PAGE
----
PLF submits letter on GMO labeling rule

July 19, 2017 | By WENCONG FA

The government shouldn’t be able to force you to say things you don’t want to say. When the State compels speech for no good reason, Americans may call on the First Amendment for help. First, call PLF. Three weeks ago, we filed a comment pointing out the First Amendment problems with the FDA’s menu labeling rule. This week, we submitted this letter on the Department of Agriculture’s plans to mandate GMO labeling.

The First Amendment protects your right to stay silent just as much as it protects your rightgolden-rice-field to speak. When the government wants to force you to carry its message, it must demonstrate that doing so directly advances a substantial interest (e.g. protecting public health). That’s why the government could require Mars to disclose the presence of peanuts in its Snickers bars. Peanuts, shellfish, and other allergens could make consumers ill or worse.

But that’s also why the First Amendment doesn’t allow the government to enforce its GMO labeling law. The World Health Organization, American Medical Association, and many other organizations agree that GMOs pose no distinct risk to human health. On the contrary, genetically engineered foods, like Golden Rice, can fight disease in impoverished parts of the world, where nutritional deficiency is a serious issue. GMO products are also more affordable, thanks to benefits like increased crop yields and resistance to disease, pests, and drought.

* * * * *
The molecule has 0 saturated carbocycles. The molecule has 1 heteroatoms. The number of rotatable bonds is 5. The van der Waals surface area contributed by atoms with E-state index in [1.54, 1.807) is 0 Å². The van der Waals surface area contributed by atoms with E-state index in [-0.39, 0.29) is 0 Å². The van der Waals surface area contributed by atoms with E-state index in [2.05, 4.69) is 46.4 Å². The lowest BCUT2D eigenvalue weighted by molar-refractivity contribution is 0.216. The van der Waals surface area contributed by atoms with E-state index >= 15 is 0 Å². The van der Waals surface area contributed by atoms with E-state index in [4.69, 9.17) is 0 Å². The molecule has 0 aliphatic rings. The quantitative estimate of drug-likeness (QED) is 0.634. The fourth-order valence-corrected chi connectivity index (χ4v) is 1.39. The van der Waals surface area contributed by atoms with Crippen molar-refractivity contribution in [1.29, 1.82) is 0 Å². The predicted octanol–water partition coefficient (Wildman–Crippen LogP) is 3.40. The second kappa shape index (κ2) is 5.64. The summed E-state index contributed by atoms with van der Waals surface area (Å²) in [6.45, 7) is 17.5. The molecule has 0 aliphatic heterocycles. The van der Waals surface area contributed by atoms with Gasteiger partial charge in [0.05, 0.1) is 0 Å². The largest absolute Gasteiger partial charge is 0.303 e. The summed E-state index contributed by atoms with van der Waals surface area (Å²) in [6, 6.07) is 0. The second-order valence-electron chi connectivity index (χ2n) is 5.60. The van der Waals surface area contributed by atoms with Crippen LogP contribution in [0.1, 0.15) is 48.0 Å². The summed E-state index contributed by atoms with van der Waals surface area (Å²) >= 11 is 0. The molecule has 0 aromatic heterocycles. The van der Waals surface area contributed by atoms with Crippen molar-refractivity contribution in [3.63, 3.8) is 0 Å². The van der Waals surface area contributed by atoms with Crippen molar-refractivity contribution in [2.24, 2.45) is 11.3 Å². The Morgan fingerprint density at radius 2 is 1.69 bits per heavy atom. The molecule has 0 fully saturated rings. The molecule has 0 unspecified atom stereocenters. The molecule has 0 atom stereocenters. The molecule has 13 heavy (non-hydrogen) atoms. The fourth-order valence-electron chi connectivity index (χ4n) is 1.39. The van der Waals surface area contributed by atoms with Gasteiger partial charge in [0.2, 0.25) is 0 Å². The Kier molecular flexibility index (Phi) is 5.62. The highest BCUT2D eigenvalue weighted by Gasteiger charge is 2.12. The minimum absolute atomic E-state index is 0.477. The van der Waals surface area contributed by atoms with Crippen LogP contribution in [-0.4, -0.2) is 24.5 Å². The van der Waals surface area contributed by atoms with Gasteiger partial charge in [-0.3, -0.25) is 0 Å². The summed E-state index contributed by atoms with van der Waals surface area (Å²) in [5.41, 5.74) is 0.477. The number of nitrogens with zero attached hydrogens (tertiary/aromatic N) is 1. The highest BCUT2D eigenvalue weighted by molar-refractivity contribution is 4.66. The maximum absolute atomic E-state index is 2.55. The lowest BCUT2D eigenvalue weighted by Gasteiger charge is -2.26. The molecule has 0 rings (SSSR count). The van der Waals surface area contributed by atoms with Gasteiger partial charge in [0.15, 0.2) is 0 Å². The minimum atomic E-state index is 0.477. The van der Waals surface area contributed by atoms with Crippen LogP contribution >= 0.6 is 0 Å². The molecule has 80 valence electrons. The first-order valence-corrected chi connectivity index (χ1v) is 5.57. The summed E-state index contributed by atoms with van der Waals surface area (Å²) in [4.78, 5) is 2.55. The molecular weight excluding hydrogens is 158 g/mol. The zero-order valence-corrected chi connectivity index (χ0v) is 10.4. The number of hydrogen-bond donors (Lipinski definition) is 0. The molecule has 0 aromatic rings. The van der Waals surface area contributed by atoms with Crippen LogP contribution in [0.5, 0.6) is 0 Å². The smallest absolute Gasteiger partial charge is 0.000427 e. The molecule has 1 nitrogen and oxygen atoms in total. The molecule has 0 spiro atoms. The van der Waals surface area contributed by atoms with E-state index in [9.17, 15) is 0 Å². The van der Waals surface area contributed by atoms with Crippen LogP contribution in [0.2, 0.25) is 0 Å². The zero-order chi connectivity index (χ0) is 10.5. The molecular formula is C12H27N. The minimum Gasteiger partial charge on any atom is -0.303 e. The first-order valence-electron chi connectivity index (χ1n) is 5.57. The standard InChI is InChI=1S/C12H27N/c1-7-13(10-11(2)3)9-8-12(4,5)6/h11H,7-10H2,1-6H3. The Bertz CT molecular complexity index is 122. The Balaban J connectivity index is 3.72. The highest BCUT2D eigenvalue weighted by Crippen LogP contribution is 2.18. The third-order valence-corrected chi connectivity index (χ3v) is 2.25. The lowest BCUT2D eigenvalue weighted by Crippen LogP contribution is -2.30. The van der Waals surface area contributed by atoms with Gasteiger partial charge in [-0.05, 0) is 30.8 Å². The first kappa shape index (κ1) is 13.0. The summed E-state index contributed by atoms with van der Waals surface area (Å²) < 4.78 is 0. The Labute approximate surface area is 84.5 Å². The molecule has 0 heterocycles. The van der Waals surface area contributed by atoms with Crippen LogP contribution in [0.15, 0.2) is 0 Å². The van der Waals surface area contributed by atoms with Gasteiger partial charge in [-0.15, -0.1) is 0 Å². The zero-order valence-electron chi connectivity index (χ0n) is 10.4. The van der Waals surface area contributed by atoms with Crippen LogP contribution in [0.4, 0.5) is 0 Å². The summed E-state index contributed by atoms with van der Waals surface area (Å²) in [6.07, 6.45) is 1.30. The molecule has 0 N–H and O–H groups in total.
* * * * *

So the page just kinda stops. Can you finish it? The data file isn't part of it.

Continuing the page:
What’s more, an unconstitutional GMO labeling requirement will hit small businesses the hardest. Large companies can afford to pay quite a bit for labels. Many already have. General Mills proudly displays “not made with genetically modified ingredients” on boxes of Cheerios. Campbell recently decided to disclose the presence of GMOs in its soup. At the same time, both companies acknowledge that there is broad scientific consensus that genetically modified foods are safe. Yet small businesses are less able to pay these costs, which serve no good purpose. Fortunately, PLF is accustomed to representing small businesses and fighting for their constitutional rights.